SMOKERS AT HIGHER RISK OF LOSING THEIR TEETH, RESEARCH SHOWS
A new study has confirmed that regular smokers have a significantly increased risk of tooth loss. Male smokers are up to 3.6 times more likely to lose their teeth than non-smokers, whereas female smokers were found to be 2.5 times more likely.
Tooth loss remains a major public health problem worldwide. Globally, close to 30% of 65-74 year olds have lost all of their natural teeth. Most teeth are lost as a result of either caries (tooth decay) or chronic periodontitis (gum disease). Smoking is a strong risk factor for periodontitis, so that may go a long way towards explaining the higher rate of tooth loss in smokers.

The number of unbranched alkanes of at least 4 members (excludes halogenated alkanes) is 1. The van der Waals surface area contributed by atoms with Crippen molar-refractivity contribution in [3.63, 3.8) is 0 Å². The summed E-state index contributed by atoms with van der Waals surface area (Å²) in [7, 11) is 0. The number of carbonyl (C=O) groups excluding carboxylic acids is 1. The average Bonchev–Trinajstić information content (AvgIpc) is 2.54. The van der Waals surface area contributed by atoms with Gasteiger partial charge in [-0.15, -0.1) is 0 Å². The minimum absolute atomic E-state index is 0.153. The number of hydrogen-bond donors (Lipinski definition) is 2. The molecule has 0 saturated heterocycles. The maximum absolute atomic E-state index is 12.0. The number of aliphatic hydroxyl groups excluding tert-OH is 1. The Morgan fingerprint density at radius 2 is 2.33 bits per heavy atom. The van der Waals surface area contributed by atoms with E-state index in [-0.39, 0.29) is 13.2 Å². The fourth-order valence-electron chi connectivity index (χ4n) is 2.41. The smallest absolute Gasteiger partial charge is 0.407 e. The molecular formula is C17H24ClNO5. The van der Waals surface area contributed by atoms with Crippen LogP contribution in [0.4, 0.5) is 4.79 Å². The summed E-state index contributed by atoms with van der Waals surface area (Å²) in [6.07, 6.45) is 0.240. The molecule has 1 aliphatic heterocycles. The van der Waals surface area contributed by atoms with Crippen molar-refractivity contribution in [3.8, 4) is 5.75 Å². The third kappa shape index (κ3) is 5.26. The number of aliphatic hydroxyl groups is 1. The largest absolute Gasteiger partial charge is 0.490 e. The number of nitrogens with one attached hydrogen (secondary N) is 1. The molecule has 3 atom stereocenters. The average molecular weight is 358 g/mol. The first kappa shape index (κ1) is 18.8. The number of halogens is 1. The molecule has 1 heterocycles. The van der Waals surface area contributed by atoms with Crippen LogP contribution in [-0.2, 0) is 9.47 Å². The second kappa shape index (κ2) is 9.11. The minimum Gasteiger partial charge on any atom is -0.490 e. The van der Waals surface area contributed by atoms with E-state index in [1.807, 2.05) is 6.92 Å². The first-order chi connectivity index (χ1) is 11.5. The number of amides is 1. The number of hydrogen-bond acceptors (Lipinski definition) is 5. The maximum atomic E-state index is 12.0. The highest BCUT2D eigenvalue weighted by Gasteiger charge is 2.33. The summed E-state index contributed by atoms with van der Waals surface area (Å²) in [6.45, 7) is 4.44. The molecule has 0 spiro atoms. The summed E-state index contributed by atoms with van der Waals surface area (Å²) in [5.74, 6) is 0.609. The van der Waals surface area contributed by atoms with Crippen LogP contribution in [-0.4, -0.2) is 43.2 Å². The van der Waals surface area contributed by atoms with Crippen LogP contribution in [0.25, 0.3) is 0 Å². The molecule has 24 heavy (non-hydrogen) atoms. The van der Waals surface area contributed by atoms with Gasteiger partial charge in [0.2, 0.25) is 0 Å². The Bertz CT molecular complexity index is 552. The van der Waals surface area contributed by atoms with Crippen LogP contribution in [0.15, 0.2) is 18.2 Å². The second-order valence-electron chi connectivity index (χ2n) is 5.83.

The association between smoking and tooth loss was stronger among younger people than in the older groups. In addition, the results clearly demonstrated that the association was dose-dependent; heavy smokers had higher risk of losing their teeth than smokers who smoked fewer cigarettes.
The good news is that quitting smoking can reduce the risk. Eventually, an ex-smoker would have the same risk for tooth loss as someone who had never smoked, although this can take more than ten years.
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